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Philip Thicknesse
This eBook from the Gutenberg Project consists of approximately 108 pages of information about A Year's Journey through France and Part of Spain, Volume II (of 2).

Not far from Avignon, on the banks of the same rapid river, stands Beaucaire, famous for its annual FAIR, where merchandize is brought from all parts of Europe, free of all duties:  it begins on the 22d of July; and it is computed that eight million of livres are annually expended there in eight days. Avignon is remarkable for the No.  Seven, having seven ports, seven parishes, seven colleges, seven hospitals, and seven monasteries; and I may add, I think, seven hundred bells, which are always making a horrid jingle, for they have no idea of ringing bells harmoniously in any part of France.

LETTER XL.

LYONS.

After a month’s residence at Avignon, where I waited till the weather and roads amongst the high Dauphine mountains were both improved, I sat out for this city.  I had, you know, outward bound, dropt down to Port St. Esprit by water, so it was a new scene to us by land, and I assure you it was a fine one; the vast and extensive rich vales, adorned on all sides with such romantic mountains, could not be otherwise, in such a climate.  Our first stage was only four leagues to Orange; this is the last town in the Pope’s territories; and within a quarter of a mile of it stands, in a corn field, a beautiful Roman triumphal arch, so great in ruins, that it would be an ornament even in Rome.  The Palais Royal at this town, has nothing to recommend it, but that it affords a prospect of this rich morsel of antiquity.

From Orange we passed through Pierlaite, Donzeir, and several smaller towns, and we lay one night at a single house, but an excellent auberge, called Souce, kept by an understanding sensible host.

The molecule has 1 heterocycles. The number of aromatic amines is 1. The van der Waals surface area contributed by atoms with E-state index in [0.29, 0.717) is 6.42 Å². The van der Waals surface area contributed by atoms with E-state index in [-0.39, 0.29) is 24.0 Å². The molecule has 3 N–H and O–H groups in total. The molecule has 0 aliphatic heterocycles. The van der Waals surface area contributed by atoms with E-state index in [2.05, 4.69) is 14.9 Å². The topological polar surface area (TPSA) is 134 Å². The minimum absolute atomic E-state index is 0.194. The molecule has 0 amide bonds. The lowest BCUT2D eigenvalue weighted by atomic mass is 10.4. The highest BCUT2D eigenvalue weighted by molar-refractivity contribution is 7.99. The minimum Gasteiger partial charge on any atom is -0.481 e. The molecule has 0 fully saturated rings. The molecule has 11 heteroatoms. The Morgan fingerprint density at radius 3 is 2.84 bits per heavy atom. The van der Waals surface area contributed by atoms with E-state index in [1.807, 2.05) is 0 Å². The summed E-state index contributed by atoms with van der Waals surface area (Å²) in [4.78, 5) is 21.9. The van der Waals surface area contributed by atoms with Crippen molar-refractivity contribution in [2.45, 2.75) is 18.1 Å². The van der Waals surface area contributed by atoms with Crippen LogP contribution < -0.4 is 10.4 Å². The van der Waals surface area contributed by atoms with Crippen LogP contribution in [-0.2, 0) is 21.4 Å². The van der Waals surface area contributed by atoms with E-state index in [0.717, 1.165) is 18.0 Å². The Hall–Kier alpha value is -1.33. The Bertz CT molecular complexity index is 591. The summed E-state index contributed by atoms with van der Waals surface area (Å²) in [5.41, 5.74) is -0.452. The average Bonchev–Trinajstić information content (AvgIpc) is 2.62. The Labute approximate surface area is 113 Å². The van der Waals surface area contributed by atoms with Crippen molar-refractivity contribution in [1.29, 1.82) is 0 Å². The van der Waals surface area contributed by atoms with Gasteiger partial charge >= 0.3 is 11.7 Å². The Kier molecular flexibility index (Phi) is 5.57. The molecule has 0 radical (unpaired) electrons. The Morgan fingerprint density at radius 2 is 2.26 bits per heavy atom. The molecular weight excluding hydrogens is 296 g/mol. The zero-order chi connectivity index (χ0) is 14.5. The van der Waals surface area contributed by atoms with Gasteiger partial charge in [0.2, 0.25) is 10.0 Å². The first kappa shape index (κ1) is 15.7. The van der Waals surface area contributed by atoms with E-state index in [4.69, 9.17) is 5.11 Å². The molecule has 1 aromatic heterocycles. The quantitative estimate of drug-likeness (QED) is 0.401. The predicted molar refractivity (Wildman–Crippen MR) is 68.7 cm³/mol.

At a little village called A’tang, on the banks of the Rhone, we stopped a day or two, to enjoy the sweet situation.  Just opposite to it, on the other side of the river, stands a large town, (Tournau,) which added to the beauty of our village, over which hangs a very high mountain, from whence the best Hermitage wine is collected:  I suppose it is called Hermitage, from a Hermit’s cell on the top of it; but so unlike the Montserrat Hermitages, that I contented myself with only tasting the Hermit’s wine; it was so good indeed, that though I did not see how it was possible to get it safe to the north side of France, I could not withstand the temptation of buying a cask, for which I was to pay twelve guineas, and did pay one as earnest, to a very sensible, and I believe honest and opulent wine merchant, who, however, made me a present of two bottles when I came away, almost worth my guinea; it is three livres a bottle on the spot; and he shewed me orders he had received from men of fashion in England, for wine; among which was one from Mr. Ryder, Sir Dudley Ryder’s son I fancy, who, I found, was well satisfied with his former dealings.  Do you know that Claret is greatly improved by a mixture of Hermitage, and that the best Claret we have in England is generally so adulterated?

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